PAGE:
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From James House <ja...@interobjective.com>
Subject Re: [DBCP] - 2 Serious Bugs
Date Fri, 29 Mar 2002 18:00:37 GMT

Actually, the loading of the driver class is what registers it with the 
DriverManager - not the instantiation of the driver class.

The following is from Dirver's doc:

    When a Driver class is loaded, it should create an instance of
    itself and register it with the DriverManager. This means that a
    user can load and register a driver by calling
    Class.forName("foo.bah.Driver")

So in the code I outlined below, the driver IS instantiated and registered 
with the DriverManager before getDriver(url) is called.

This is why many drivers have a private constructor -- because a static 
block in the driver is responsible for instantiating and registering itself 
as the class is loaded.

James


At 3/29/2002 08:57 PM +0300, you wrote:
>The following is from DriverManager's doc:
>
>public static Driver getDriver(String url)
>                         throws SQLException
>
>        Attempts to locate a driver that understands the given URL. The
>DriverManager attempts to select an appropriate driver from the
>        set of registered JDBC drivers.
>
>
>So to get driver via url it must be registered first.
>But to register it you have to have the driver's class instance!
>
>James House wrote:
> >
> > In the "BasicDataSource.createDataSource()" method,  there are 2 serious
> > bugs in the following block of code:
> >
> > ===========================================
> >          // Load the JDBC driver class
> >          Class driverClass = null;
> >          try {
> >              driverClass = Class.forName(driverClassName);
> >          } catch (Throwable t) {
> >              String message = "Cannot load JDBC driver class '" +
> >                  driverClassName + "'";
> >              getLogWriter().println(message);
> >              t.printStackTrace(getLogWriter());
> >              throw new SQLException(message);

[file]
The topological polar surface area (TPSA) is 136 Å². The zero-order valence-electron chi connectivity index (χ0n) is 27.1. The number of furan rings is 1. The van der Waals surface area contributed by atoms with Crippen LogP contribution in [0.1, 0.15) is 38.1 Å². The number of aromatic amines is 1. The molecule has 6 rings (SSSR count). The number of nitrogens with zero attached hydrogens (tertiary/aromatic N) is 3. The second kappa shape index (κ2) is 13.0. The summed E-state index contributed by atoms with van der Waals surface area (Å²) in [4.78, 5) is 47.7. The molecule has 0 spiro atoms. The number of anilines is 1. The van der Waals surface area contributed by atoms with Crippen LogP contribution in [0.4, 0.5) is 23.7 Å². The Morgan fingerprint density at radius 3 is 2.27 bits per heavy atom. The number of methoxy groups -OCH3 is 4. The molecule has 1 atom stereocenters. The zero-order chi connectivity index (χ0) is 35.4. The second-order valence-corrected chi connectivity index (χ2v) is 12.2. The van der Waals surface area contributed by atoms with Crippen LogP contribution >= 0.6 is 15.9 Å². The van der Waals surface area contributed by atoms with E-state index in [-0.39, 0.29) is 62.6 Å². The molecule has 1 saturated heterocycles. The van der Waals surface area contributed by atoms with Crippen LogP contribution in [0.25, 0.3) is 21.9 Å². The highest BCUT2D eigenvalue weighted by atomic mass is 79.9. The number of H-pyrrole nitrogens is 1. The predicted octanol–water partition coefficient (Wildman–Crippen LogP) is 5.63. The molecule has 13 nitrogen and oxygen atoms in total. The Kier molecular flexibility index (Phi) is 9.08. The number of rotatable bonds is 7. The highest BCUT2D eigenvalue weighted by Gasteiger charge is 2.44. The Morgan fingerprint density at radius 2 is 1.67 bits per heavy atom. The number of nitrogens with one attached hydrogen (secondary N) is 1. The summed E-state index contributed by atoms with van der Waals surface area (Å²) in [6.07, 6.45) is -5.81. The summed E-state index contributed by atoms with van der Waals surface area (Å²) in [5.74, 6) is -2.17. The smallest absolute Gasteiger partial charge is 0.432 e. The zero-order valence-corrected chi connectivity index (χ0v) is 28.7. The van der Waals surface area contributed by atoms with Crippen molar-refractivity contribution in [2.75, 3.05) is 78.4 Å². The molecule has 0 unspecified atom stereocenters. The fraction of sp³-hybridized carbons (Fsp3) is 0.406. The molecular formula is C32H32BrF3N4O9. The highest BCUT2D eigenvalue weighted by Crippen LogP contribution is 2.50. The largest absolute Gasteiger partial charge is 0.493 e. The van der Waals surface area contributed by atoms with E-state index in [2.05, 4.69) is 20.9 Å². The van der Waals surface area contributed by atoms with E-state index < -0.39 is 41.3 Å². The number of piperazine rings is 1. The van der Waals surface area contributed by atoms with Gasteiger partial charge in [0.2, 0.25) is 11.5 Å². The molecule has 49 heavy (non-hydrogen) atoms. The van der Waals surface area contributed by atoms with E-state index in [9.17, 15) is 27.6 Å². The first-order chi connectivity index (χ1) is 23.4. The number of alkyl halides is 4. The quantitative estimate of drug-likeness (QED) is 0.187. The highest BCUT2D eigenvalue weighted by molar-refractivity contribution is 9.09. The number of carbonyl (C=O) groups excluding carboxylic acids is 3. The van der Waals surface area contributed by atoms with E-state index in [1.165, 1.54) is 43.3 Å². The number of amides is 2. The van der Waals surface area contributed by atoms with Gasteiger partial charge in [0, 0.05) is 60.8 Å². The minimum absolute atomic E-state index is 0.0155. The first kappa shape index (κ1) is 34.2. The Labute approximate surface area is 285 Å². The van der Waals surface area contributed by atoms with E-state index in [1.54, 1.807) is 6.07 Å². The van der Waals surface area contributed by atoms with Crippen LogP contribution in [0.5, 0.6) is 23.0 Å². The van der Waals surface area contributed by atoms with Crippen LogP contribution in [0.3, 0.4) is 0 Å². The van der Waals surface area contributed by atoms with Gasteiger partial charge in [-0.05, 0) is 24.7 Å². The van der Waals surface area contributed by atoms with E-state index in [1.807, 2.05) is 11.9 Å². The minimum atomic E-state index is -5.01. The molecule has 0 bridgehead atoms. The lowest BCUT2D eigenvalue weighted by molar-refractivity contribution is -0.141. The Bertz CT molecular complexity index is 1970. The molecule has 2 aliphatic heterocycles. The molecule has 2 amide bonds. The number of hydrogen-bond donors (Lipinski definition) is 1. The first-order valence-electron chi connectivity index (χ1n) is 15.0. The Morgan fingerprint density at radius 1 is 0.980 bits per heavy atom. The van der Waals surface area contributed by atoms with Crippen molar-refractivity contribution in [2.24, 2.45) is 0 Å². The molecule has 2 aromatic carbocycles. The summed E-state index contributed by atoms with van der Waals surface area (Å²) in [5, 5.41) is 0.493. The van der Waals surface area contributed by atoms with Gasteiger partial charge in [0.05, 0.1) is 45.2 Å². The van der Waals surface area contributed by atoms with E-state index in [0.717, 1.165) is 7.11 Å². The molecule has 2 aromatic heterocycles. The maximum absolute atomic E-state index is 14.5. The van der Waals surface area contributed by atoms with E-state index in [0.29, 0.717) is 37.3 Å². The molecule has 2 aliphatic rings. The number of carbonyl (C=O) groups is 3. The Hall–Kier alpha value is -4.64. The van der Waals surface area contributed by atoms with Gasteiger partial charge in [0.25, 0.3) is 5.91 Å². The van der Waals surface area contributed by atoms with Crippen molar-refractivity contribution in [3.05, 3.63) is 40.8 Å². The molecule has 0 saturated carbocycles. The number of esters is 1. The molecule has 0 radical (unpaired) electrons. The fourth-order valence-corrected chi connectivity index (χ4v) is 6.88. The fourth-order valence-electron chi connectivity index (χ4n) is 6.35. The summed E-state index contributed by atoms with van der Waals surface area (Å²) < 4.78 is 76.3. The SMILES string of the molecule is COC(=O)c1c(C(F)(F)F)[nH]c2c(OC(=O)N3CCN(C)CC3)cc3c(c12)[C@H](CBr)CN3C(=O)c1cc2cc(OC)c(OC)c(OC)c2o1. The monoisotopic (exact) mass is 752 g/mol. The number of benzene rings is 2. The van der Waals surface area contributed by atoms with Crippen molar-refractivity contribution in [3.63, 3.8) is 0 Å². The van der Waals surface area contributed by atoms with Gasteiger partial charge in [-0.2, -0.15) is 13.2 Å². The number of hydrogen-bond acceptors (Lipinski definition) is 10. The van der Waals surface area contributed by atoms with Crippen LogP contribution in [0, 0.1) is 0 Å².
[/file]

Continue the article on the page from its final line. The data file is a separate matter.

> >          }
> >
> >          // Create a JDBC driver instance
> >          Driver driver = null;
> >          try {
> >              driver = (Driver) driverClass.newInstance();
> >          } catch (Throwable t) {
> >              String message = "Cannot create JDBC driver of class '" +
> >                  driverClassName + "'";
> >              getLogWriter().println(message);
> >              t.printStackTrace(getLogWriter());
> >              throw new SQLException(message);
> >          }
> > ===========================================
> >
> > The if method createDataSource() encounters a problem loading or
> > instantiating the JDBC driver, it calls the method
> > getLogWriter().  getLogWriter() in turn calls createDataSource(), thus
> > creating an infinite loop, and a stack-overflow exception.  Perhaps
> > createDataSource() needs to simply log it's errors to stderr ???
> >
> > The second bug in this block of code causes the creation of the data source
> > to fail, even though there's no real problem.
> >
> > This problem stems from the fact that many JDBC drivers (well, at least 2
> > that I use regularly) do not have a public constructor, and therefore you
> > can't call newInstance() on them. (the instantiate themselves in a static
> > {} block, as they are loaded and registered with driver manager).
> >
> > The EASY solution is to replace the second try block body with this call:
> >
> >          driver = DriverManager.getDriver(url);
> >
> > Simple huh?
> >
> > If you want to "fix" the two bugs in the manner I've suggested, the
> > replacement of the block outlined above would be:
> > ===========================================
> > import java.sql.DriverManager;
> > ...
> >
> >          // Load the JDBC driver class
> >          Class driverClass = null;
> >          try {
> >              driverClass = Class.forName(driverClassName);
> >          } catch (Throwable t) {
> >              String message = "Cannot load JDBC driver class '" +
> >                  driverClassName + "'";
> >              System.err.println(message);
> >              t.printStackTrace();
> >              throw new SQLException(message);
> >          }
> >
> >          // Create a JDBC driver instance
> >          Driver driver = null;
> >          try {
> >            driver = DriverManager.getDriver(url);
> >          } catch (Throwable t) {
> >              String message = "Cannot get a reference to JDBC driver of
> > class '" +
> >                  driverClassName + "' - " + t.getMessage();
> >              System.err.println(message);
> >              t.printStackTrace();
> >              throw new SQLException(message);
> >          }
> > ===========================================
> >
> > BTW: I REALLY appreciate the recent changes that have made the pool
> > (getConnection()) throw SQLException.
> >
> > James
> >
> > --
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>
>--
>Lev Assinovsky                Peterlink Web
>Programmer                    St. Petersburg, Russia
>Tel/Fax: +7 812 3275343       197022 ul.Chapigina 7Á
>E-mail: lev@peterlink.ru
>
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